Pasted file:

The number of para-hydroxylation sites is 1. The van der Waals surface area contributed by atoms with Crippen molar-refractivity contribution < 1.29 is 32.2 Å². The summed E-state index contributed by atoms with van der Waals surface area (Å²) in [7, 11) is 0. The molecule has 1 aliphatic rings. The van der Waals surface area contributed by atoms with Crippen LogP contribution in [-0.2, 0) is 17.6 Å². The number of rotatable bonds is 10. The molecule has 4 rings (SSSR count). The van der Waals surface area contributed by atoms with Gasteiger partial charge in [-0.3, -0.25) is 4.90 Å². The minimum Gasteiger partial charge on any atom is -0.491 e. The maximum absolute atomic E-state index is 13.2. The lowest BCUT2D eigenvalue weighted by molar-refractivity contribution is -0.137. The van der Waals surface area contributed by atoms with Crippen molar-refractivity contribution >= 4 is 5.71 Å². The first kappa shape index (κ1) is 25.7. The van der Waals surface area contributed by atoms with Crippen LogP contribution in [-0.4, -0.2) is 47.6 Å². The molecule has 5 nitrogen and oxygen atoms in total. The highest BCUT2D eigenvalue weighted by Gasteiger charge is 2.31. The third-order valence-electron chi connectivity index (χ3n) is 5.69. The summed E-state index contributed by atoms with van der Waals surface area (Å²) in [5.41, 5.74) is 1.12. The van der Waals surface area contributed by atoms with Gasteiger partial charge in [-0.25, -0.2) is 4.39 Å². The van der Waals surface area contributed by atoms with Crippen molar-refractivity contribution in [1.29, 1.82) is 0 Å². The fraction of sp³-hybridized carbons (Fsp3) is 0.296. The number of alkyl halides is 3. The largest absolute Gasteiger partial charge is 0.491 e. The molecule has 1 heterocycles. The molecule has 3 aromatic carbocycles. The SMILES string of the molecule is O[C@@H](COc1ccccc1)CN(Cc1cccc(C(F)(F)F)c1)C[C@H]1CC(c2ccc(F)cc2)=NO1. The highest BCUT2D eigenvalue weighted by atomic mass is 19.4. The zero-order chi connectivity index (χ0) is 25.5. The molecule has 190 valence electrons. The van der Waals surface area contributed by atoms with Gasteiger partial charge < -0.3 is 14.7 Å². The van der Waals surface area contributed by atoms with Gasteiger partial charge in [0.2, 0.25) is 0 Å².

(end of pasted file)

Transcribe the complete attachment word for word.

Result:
The number of para-hydroxylation sites is 1. The van der Waals surface area contributed by atoms with Crippen molar-refractivity contribution < 1.29 is 32.2 Å². The summed E-state index contributed by atoms with van der Waals surface area (Å²) in [7, 11) is 0. The molecule has 1 aliphatic rings. The van der Waals surface area contributed by atoms with Crippen LogP contribution in [-0.2, 0) is 17.6 Å². The number of rotatable bonds is 10. The molecule has 4 rings (SSSR count). The van der Waals surface area contributed by atoms with Gasteiger partial charge in [-0.3, -0.25) is 4.90 Å². The minimum Gasteiger partial charge on any atom is -0.491 e. The maximum absolute atomic E-state index is 13.2. The lowest BCUT2D eigenvalue weighted by molar-refractivity contribution is -0.137. The van der Waals surface area contributed by atoms with Crippen molar-refractivity contribution >= 4 is 5.71 Å². The first kappa shape index (κ1) is 25.7. The van der Waals surface area contributed by atoms with Crippen LogP contribution in [-0.4, -0.2) is 47.6 Å². The molecule has 5 nitrogen and oxygen atoms in total. The highest BCUT2D eigenvalue weighted by Gasteiger charge is 2.31. The third-order valence-electron chi connectivity index (χ3n) is 5.69. The summed E-state index contributed by atoms with van der Waals surface area (Å²) in [5.41, 5.74) is 1.12. The van der Waals surface area contributed by atoms with Gasteiger partial charge in [-0.25, -0.2) is 4.39 Å². The van der Waals surface area contributed by atoms with Crippen molar-refractivity contribution in [1.29, 1.82) is 0 Å². The fraction of sp³-hybridized carbons (Fsp3) is 0.296. The number of alkyl halides is 3. The largest absolute Gasteiger partial charge is 0.491 e. The molecule has 1 heterocycles. The molecule has 3 aromatic carbocycles. The SMILES string of the molecule is O[C@@H](COc1ccccc1)CN(Cc1cccc(C(F)(F)F)c1)C[C@H]1CC(c2ccc(F)cc2)=NO1. The highest BCUT2D eigenvalue weighted by atomic mass is 19.4. The zero-order chi connectivity index (χ0) is 25.5. The molecule has 190 valence electrons. The van der Waals surface area contributed by atoms with Gasteiger partial charge < -0.3 is 14.7 Å². The van der Waals surface area contributed by atoms with Gasteiger partial charge in [0.2, 0.25) is 0 Å².